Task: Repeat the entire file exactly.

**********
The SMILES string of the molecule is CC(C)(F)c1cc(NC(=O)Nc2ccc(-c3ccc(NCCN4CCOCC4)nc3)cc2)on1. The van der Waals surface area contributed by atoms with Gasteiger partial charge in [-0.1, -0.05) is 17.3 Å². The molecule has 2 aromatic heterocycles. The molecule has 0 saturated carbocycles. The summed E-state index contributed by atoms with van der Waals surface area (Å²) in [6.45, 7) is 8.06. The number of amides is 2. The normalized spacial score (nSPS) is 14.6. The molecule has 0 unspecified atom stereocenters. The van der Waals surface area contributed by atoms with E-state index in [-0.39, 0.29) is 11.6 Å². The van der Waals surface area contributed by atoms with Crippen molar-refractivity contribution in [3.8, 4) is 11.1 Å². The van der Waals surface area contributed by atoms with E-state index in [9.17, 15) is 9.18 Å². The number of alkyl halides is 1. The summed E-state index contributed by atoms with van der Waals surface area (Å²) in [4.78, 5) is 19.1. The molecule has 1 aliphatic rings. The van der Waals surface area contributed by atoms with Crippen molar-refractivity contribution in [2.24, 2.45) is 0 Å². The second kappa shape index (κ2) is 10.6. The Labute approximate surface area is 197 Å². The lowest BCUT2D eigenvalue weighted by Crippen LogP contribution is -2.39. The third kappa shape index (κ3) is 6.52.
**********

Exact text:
The SMILES string of the molecule is CC(C)(F)c1cc(NC(=O)Nc2ccc(-c3ccc(NCCN4CCOCC4)nc3)cc2)on1. The van der Waals surface area contributed by atoms with Gasteiger partial charge in [-0.1, -0.05) is 17.3 Å². The molecule has 2 aromatic heterocycles. The molecule has 0 saturated carbocycles. The summed E-state index contributed by atoms with van der Waals surface area (Å²) in [6.45, 7) is 8.06. The number of amides is 2. The normalized spacial score (nSPS) is 14.6. The molecule has 0 unspecified atom stereocenters. The van der Waals surface area contributed by atoms with E-state index in [-0.39, 0.29) is 11.6 Å². The van der Waals surface area contributed by atoms with Crippen molar-refractivity contribution in [3.8, 4) is 11.1 Å². The van der Waals surface area contributed by atoms with E-state index in [9.17, 15) is 9.18 Å². The number of alkyl halides is 1. The summed E-state index contributed by atoms with van der Waals surface area (Å²) in [4.78, 5) is 19.1. The molecule has 1 aliphatic rings. The van der Waals surface area contributed by atoms with Crippen molar-refractivity contribution in [2.24, 2.45) is 0 Å². The second kappa shape index (κ2) is 10.6. The Labute approximate surface area is 197 Å². The lowest BCUT2D eigenvalue weighted by Crippen LogP contribution is -2.39. The third kappa shape index (κ3) is 6.52.